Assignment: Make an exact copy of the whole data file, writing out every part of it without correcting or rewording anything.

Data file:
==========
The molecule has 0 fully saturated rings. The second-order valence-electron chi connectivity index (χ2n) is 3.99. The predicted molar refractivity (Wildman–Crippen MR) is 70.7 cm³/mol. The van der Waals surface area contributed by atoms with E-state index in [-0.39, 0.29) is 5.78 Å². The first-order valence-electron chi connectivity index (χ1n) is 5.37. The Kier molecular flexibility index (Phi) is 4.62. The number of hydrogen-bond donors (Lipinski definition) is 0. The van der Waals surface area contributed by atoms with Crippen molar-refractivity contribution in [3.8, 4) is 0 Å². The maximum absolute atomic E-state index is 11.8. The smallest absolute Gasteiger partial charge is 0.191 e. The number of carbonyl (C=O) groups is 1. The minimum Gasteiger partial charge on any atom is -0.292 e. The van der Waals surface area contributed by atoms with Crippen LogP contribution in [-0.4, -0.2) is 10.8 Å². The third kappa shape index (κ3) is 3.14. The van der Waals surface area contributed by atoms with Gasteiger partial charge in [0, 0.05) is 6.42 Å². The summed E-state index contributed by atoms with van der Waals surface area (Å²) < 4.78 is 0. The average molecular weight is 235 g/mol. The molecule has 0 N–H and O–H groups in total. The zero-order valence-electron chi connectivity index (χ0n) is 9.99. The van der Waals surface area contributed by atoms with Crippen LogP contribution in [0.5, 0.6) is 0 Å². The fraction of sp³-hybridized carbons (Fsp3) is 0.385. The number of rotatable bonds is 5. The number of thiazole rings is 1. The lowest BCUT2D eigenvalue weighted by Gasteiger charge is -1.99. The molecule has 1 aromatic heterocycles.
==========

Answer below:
The molecule has 0 fully saturated rings. The second-order valence-electron chi connectivity index (χ2n) is 3.99. The predicted molar refractivity (Wildman–Crippen MR) is 70.7 cm³/mol. The van der Waals surface area contributed by atoms with E-state index in [-0.39, 0.29) is 5.78 Å². The first-order valence-electron chi connectivity index (χ1n) is 5.37. The Kier molecular flexibility index (Phi) is 4.62. The number of hydrogen-bond donors (Lipinski definition) is 0. The van der Waals surface area contributed by atoms with Crippen molar-refractivity contribution in [3.8, 4) is 0 Å². The maximum absolute atomic E-state index is 11.8. The smallest absolute Gasteiger partial charge is 0.191 e. The number of carbonyl (C=O) groups is 1. The minimum Gasteiger partial charge on any atom is -0.292 e. The van der Waals surface area contributed by atoms with Crippen LogP contribution in [-0.4, -0.2) is 10.8 Å². The third kappa shape index (κ3) is 3.14. The van der Waals surface area contributed by atoms with Gasteiger partial charge in [0, 0.05) is 6.42 Å². The summed E-state index contributed by atoms with van der Waals surface area (Å²) < 4.78 is 0. The average molecular weight is 235 g/mol. The molecule has 0 N–H and O–H groups in total. The zero-order valence-electron chi connectivity index (χ0n) is 9.99. The van der Waals surface area contributed by atoms with Crippen LogP contribution in [0.5, 0.6) is 0 Å². The fraction of sp³-hybridized carbons (Fsp3) is 0.385. The number of rotatable bonds is 5. The number of thiazole rings is 1. The lowest BCUT2D eigenvalue weighted by Gasteiger charge is -1.99. The molecule has 1 aromatic heterocycles.